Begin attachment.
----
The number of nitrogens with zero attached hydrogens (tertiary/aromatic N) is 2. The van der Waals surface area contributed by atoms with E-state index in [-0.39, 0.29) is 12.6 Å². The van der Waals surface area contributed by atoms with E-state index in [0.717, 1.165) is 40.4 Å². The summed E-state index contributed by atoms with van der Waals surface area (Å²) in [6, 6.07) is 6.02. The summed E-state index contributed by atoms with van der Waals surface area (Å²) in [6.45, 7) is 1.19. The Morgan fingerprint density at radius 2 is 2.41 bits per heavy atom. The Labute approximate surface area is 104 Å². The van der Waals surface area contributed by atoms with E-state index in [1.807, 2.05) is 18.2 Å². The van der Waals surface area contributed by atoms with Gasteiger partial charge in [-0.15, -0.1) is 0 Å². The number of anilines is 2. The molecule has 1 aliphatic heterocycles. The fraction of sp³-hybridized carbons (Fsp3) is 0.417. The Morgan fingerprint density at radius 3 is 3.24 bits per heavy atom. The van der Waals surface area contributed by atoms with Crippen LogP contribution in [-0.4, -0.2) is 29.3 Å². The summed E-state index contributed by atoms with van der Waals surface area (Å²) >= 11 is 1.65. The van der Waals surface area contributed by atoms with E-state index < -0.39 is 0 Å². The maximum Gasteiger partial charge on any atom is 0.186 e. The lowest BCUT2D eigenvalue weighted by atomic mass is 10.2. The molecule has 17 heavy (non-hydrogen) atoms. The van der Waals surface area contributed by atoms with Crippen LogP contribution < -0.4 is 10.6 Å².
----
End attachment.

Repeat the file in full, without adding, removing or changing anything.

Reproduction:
The number of nitrogens with zero attached hydrogens (tertiary/aromatic N) is 2. The van der Waals surface area contributed by atoms with E-state index in [-0.39, 0.29) is 12.6 Å². The van der Waals surface area contributed by atoms with E-state index in [0.717, 1.165) is 40.4 Å². The summed E-state index contributed by atoms with van der Waals surface area (Å²) in [6, 6.07) is 6.02. The summed E-state index contributed by atoms with van der Waals surface area (Å²) in [6.45, 7) is 1.19. The Morgan fingerprint density at radius 2 is 2.41 bits per heavy atom. The Labute approximate surface area is 104 Å². The van der Waals surface area contributed by atoms with E-state index in [1.807, 2.05) is 18.2 Å². The van der Waals surface area contributed by atoms with Gasteiger partial charge in [-0.15, -0.1) is 0 Å². The number of anilines is 2. The molecule has 1 aliphatic heterocycles. The fraction of sp³-hybridized carbons (Fsp3) is 0.417. The Morgan fingerprint density at radius 3 is 3.24 bits per heavy atom. The van der Waals surface area contributed by atoms with Crippen LogP contribution in [-0.4, -0.2) is 29.3 Å². The summed E-state index contributed by atoms with van der Waals surface area (Å²) >= 11 is 1.65. The van der Waals surface area contributed by atoms with E-state index < -0.39 is 0 Å². The maximum Gasteiger partial charge on any atom is 0.186 e. The lowest BCUT2D eigenvalue weighted by atomic mass is 10.2. The molecule has 17 heavy (non-hydrogen) atoms. The van der Waals surface area contributed by atoms with Crippen LogP contribution < -0.4 is 10.6 Å².